Tracking Cryptocurrency’s Cryptic Origins—and What’s Next for Digital Money

We spoke to the experts to try to make sense of crypto's tumultuous turns
Illustration by Timo Lenzen

In 2021, cryptocurrency officially went mainstream: Bitcoin hit an all-time high, buying-and-selling platform Coinbase went public, El Salvador passed a bill that will make it the first country where crypto is legal tender and Kim Kardashian West did sponcon for altcoin Ethereum Max. We mined this commodity’s roller-coaster history to see how we got here—and look at which big factors will shape where this wild ride goes next.

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Blockchain is born

In 2008, someone (or a group of someones) using the pseudonym Satoshi Nakamoto published a white paper that defined the concept of “blockchain” for the first time and laid out the framework for the OG cryptocurrency, Bitcoin.

A stack of Bitcoins

A pepperoni pizza slice
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The world’s most expensive ’za

On May 22, 2010, a Florida man bought two Papa John’s pizzas via a Bitcoin message board, where he connected with a man who agreed to purchase the pies for him in exchange for 10,000 Bitcoins. Sure hope the high of being part of the first cryptocurrency commercial transaction was worth the roughly $620 million that BTC would buy today.

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Canada’s crypto first

The world’s first Bitcoin ATM opened at the Waves Coffee House in Vancouver in 2013. On opening day, you would have had to feed the machine around $210 to have one Bitcoin transferred to your digital wallet.

An ATM machine

A transparent trash can filled with electronic waste
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A clearout that does not spark joy

In 2013, James Howells accidentally threw out a hard drive containing 7,500 Bitcoins he had mined four years earlier. He’s been trying to retrieve it—and his $400-million-plus potential fortune—ever since.

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Crypto’s first big scandal

OneCoin was going to be the crypto to rule them all—until it turned out to be a Ponzi scheme. The founder, Ruja Ignatova, disappeared in 2017 with billions in scammed cash; she’s still on the run.

The OneCoin logo

A Bitcoin split in two
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Bitcoin’s bubble bursts

Starting January 2018, the crypto bubble began to deflate: One digital-asset index lost 80 per cent of its value by September, and Bitcoin cratered from near $20,000 US to $3,100 US by December.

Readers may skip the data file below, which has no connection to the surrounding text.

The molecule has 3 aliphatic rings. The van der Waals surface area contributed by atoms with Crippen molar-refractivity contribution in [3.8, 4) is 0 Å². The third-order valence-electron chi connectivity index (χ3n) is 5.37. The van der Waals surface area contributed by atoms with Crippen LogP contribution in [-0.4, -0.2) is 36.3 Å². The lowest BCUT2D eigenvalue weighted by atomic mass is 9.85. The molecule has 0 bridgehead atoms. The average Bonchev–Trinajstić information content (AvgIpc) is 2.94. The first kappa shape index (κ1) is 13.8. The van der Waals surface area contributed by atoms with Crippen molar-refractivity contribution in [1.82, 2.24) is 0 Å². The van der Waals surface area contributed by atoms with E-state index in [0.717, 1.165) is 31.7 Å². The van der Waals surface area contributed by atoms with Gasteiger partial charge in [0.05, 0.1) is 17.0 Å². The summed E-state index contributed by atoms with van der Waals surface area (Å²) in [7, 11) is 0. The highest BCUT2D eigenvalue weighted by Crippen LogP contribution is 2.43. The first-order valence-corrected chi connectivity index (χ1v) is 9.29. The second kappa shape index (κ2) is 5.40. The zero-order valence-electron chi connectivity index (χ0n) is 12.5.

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Elon Musk makes Dogecoin his pet project

There are thousands of cryptocurrencies, but only one that Musk promised to literally take to the moon, triggering a volatile run for the satirical coin in early 2021. Dogecoin is the most famous of the meme coins—niche cryptos that can suddenly skyrocket when finance influencers plug them. As we’ve seen with the Akita Inu and Shiba Inu coins this year, as long as the Internet loves a meme, these currencies will continue to pop up.

The Dogecoin logo

An illustration of digital yuan currency
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China tests a digital yuan

The People’s Bank of China began developing a national digital currency in 2014, and this year the government started real-world trials, giving away millions in digital currency in a number of test cities, including Shenzhen, Chengdu and Suzhou. Experts predict a worldwide trend will emerge in the next five years where more central banks will issue their own digital currencies in order to compete with the big, privately owned players.

What’s next for cryptocurrency?

We asked experts Laura Shin, author of The Cryptopians, and Jean-Paul Lam, associate professor of economics at the University of Waterloo, to look into their crystal balls.

An illustration of author Laura Shin
Laura Shin (Illustration by David Sparshott)
Can crypto be greened?

“A significant percentage of the bitcoin mining happening in China was fuelled by coal. Since China cracked down on mining, the majority of miners are moving to North America, where there’s more of an emphasis on using clean energy. We won’t know the impact for quite a while, but the industry is doing a lot to try to make crypto’s energy usage more renewable.” —Laura Shin

An illustration of professor Jean-Paul Lam
Jean-Paul Lam (Illustration by David Sparshott)
Will crypto ever replace our traditional currency?

“The existing cryptos we have now will never become standard currencies. The crypto that we’ll use in the future as an everyday medium of exchange hasn’t been invented yet. There’s no compelling reason right now to use current cryptos for groceries or gas. It’s so easy to pay with Canadian dollars. Why would I jump through hoops? And then by the time you pay for your coffee, the price might have changed because of crypto’s volatility.” —Jean-Paul Lam

Sarah Laing
Sarah Laing
Sarah Laing is a freelance writer who has written for outlets like The Globe and Mail, Toronto Star, The Kit and, of course, Canadian Business. She was formerly culture editor at ELLE Canada.